4 Tips To Help You Build a Better Chicken Coop
A coop-building pro relays the most important things to know before you build a chicken coop, including ventilation tips, roost placement and more.
When I built my first chicken coop, I had no idea how much I didn’t know. Over many years and many coops, however, I’ve learned that the basic principles are straightforward.
Your chicken coop should be spacious, sturdy and safe, protecting your hens from predators and diseases. It should be easy for you to access, repair and clean. Make sure your chicken coop plan meets these specifications, along with the ones below, to ensure your first flock has a secure home.
Chickens are susceptible to various respiratory ailments, including Newcastle disease, bronchitis and Avian flu. Adding proper ventilation is one of the most important things you can do to protect them. The other is quarantining any new birds that come to your flock for at least a month.
Appropriate ventilation will help keep the air in your coop dry and dust-free, and healthy airflow will make it harder for diseases to spread between birds.
The easiest way to put in ventilation? Add two vents near the ceiling. These should be on opposite sides of the coop and above the roosts, so they can remain open year-round without your hens feeling a draft. You’ll need additional ventilation throughout the coop in warmer months, simply by opening your coop doors and windows during daylight hours.
If your coop doesn’t have windows, add a fan at the back of the coop and aim it towards the door to move the warm air outside.
Create Great Roosts
Good roosts make for happy hens, since that’s where they’ll sleep at night. Imagine living in a fancy mansion without a comfortable bed.
Luckily, the easiest and best way to build roosts is also the cheapest: a single 2×4. Measure out about eight to 12 inches for each bird, though this can vary depending on the size and temperament of your breed.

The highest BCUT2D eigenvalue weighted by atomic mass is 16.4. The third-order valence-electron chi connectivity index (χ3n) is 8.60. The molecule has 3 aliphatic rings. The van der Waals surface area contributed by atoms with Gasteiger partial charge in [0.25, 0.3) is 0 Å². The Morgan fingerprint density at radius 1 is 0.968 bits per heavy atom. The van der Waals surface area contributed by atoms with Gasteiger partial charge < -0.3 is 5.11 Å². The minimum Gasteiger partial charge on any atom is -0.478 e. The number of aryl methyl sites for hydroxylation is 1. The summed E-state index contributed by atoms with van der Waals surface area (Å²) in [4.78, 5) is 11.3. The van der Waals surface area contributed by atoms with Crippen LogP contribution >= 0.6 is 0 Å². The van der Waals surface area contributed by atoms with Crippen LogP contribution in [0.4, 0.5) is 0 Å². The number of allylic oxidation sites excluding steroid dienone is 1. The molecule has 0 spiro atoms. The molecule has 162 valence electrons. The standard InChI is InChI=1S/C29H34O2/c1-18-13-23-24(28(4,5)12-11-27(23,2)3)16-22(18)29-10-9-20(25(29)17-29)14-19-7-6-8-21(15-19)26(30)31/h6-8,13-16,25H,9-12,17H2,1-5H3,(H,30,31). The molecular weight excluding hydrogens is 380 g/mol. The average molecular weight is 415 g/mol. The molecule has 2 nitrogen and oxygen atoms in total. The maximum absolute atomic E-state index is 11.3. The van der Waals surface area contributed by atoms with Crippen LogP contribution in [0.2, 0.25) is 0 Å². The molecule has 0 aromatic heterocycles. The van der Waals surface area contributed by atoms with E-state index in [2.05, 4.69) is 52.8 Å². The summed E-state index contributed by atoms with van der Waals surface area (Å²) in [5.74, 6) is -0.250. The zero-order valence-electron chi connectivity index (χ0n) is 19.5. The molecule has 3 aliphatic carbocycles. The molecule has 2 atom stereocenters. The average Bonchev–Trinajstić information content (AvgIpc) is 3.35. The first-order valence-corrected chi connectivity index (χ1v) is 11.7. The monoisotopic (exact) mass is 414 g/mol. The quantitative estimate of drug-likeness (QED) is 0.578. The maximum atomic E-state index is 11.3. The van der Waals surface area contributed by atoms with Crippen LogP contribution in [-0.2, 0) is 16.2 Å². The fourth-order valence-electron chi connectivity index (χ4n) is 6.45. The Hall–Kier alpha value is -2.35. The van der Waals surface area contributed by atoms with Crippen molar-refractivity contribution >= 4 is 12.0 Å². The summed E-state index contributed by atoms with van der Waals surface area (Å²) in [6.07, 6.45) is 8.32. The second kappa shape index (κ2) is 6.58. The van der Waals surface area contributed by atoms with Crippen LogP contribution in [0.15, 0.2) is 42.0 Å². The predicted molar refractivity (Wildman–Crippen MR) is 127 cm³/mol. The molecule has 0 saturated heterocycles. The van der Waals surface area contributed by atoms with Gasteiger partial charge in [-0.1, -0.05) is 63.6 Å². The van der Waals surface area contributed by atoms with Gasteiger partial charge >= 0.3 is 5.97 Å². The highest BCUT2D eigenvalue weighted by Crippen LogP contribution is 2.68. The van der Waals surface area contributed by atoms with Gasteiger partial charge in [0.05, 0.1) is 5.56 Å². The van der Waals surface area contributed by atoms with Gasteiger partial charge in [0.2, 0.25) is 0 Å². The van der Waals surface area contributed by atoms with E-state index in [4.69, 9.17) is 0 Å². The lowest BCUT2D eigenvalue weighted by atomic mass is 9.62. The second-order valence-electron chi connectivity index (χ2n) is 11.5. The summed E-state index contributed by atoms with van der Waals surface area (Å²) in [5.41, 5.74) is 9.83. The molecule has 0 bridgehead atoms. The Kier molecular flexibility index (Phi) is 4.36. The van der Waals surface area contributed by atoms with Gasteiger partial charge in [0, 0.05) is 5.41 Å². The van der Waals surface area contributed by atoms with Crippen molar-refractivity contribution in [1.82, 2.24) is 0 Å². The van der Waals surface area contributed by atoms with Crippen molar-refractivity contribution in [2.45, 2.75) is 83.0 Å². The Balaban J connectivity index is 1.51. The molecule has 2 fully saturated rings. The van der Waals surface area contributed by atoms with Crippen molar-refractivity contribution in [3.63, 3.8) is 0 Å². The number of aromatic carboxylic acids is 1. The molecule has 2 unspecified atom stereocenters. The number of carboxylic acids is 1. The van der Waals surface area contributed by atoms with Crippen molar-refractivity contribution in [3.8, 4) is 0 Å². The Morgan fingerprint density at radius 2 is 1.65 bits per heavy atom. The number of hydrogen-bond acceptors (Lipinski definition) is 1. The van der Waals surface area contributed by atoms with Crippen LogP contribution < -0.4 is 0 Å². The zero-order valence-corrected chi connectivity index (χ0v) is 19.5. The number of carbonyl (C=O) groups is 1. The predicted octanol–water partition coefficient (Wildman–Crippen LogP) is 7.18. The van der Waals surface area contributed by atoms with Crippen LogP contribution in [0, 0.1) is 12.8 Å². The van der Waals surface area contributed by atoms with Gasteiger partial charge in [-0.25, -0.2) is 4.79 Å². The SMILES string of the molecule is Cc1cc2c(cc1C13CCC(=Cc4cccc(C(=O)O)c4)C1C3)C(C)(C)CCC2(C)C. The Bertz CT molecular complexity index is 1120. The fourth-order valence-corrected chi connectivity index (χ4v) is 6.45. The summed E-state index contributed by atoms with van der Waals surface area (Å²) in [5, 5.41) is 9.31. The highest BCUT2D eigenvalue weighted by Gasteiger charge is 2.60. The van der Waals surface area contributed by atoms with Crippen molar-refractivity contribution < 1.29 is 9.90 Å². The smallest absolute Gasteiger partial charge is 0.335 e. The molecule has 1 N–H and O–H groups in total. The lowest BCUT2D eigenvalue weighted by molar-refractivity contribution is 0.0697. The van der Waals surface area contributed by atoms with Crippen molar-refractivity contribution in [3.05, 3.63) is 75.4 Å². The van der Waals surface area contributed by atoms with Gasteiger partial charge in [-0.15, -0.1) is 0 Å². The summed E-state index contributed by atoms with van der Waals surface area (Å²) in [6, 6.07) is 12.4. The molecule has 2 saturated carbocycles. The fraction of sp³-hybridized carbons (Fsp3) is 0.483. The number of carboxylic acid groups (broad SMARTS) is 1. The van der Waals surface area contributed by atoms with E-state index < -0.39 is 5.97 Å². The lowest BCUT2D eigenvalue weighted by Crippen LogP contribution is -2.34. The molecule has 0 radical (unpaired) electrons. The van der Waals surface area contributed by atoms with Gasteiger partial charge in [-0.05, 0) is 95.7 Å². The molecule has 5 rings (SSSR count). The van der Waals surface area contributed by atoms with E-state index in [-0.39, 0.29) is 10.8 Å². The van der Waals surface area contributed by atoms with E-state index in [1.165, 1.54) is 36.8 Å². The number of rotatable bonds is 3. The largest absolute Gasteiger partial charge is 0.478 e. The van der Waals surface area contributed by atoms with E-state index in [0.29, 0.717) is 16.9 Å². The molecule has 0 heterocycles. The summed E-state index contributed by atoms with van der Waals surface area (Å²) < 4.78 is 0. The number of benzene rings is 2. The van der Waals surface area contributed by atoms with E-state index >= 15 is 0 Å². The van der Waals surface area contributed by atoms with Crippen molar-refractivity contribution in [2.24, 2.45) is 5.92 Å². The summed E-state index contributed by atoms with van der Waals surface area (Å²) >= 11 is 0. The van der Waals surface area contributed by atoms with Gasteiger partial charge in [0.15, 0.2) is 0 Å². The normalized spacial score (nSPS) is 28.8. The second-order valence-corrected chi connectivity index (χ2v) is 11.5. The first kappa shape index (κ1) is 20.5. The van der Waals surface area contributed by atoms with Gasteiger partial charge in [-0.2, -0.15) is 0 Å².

Attach the 2×4 to the coop near the top, above the nesting boxes. Chickens evolved from prey animals, so they like to sleep as high up as possible to feel safe from predators. Don’t position them directly underneath a window or vent, or above the boxes, to prevent them from becoming toilets.
Nailing the board is easiest. You may want to build one that’s freestanding and removable, so you can easily pull it out when cleaning or doing maintenance.
Add Plenty of Predator Protection
Protect your flock from predators by ensuring the chicken coop door (AKA the pop door) is no larger than 14- x 14-inches. For coop-tender access, incorporate a full-height door elsewhere, or a roof that opens.
Consider hardware mesh or hardware cloth your most important predator-prevention tool. It has smaller holes and is generally tougher than chicken wire, so it will do a much better job of keeping ground-based predators out.
Secure hardware mesh across the bottom of your floor and along the bottom three feet of your fences. Sink the mesh or your coop walls at least one foot underground, too. Use it to cover all vents, especially those low to the ground.
For aerial predators like hawks and owls, build a wooden overhang above your run, which will also provide extra shade and protection from inclement weather. Dangling strings of reflective tape or pieces of old CDs or DVDs from your coop can also frighten off predatory birds.
Perfect Your Nesting Boxes
Like roosts, nesting boxes are simple structures. A good rule of thumb is one per every three hens. Put them in a dark, quiet part of your coop. Chickens prefer a little privacy when egg-laying. Too loud and bright and they may hunt for another spot to lay, which will leave you hunting for eggs.
For standard size chickens, keep the boxes at around 12 sq. in. For larger breeds (more than eight lbs.), up that to 14. They can be purpose-built wooden boxes or even repurposed milk crates. Add plenty of bedding with wood shavings, shredded leaves, shredded newspaper, grass clippings or straw.
Despite the term “bedding,” nesting boxes should be where your hens lay their eggs, not where they sleep. If hens sleep in nesting boxes, they’ll get messy, leaving them without a clean place to lay their eggs. Prevent this by placing your nesting boxes lower in the coop than your roosts.